The master's thesis explores how adults with moderate intellectual disabilities evaluate their quality of life. The quality of life is a multidimensional phenomenon, which covers eight different areas, and each person assesses their significance and importance differently. How people with moderate intellectual disabilities evaluate their quality of life also depends on where they live. Today, there are quite a few different forms of living organized for people with intellectual disabilities on a state level. Some promote a high degree of autonomy and independence, and keep track of the processes of deinstitutionalization and normalization of the lives of people with intellectual disabilities. Other forms of living are still lagging behind, but they nevertheless try to maintain a good quality of life. In my master's thesis, I focused on comparing the quality of life of people with moderate intellectual disabilities in relation to three forms of living: the social care institution, the group home and living at home with their own family.
There is a large number of people in social care institutions. The degree of normalization is small there and they are often located on the outskirts of towns. Nevertheless, such institutions offer many services and activities where residents can make use of their time. Group homes consist of a smaller number of people in houses or apartments. They are usually located on the inside of towns. Some people with moderate intellectual disabilities, even in adulthood, live at home with their family, which can have positive (feeling of acceptance, safety) as well as negative effects (excessive protection, lack of independence).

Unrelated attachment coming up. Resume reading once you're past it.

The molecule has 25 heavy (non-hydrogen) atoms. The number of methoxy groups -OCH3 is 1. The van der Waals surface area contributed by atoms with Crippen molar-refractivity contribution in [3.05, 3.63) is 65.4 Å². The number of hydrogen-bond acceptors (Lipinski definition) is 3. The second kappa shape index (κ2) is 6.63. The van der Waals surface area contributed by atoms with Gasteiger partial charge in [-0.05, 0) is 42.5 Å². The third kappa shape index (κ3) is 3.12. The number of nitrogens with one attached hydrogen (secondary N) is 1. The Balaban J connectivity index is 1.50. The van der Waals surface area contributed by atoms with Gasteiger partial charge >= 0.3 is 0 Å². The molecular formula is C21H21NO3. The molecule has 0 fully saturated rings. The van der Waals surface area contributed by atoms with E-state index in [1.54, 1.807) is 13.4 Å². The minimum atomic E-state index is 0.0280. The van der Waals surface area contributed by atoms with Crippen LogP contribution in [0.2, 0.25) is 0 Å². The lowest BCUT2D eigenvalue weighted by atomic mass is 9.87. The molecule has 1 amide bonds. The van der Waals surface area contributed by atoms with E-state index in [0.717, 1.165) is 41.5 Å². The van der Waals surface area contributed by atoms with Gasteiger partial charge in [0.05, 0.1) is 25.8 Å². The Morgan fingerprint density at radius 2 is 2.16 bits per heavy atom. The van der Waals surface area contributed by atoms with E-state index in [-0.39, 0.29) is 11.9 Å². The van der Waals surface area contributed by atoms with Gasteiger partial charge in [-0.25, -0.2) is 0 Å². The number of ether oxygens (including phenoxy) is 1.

The study included 90 people with moderate intellectual disabilities aged between 25 and 64 years. I distinguished them according to their place of residence: 30 of them were living in social care institutions, 30 of them in group homes and 30 of them at home with their own family. Regarding the place of residence, I compared how people experience their quality of life in four areas: overall satisfaction with life, adopted knowledge and competences and productivity assessment, degree of independence and social inclusion assessment. I have found that statistically significant differences between places of residence occur in all areas. The results of the survey showed that persons living in a group home or at home rated the general satisfaction with life and autonomy significantly better than those living in a social care institution, while there was no significant difference between living in a group home or at home. In the areas of productivity, acquired knowledge and competences and social inclusion it has turned out, that people living in a group home have shown significantly better quality of life than those who live at home or in a social care institution. Similarly, in the areas of productivity, acquired knowledge and competences and social inclusion, statistically significant differences occur between those living in a social care institution and those staying at home – they have reported of a more satisfactory quality of life.
My aim was to determine the difference in the perception of quality of life in the four areas mentioned above. Based on the results of the research my intention was to present some guidelines that would give some ideas, advice or suggestions to parents, employees and all those who are involved in dealing with people with moderate intellectual disabilities on how we can further improve their quality of life on the researched areas.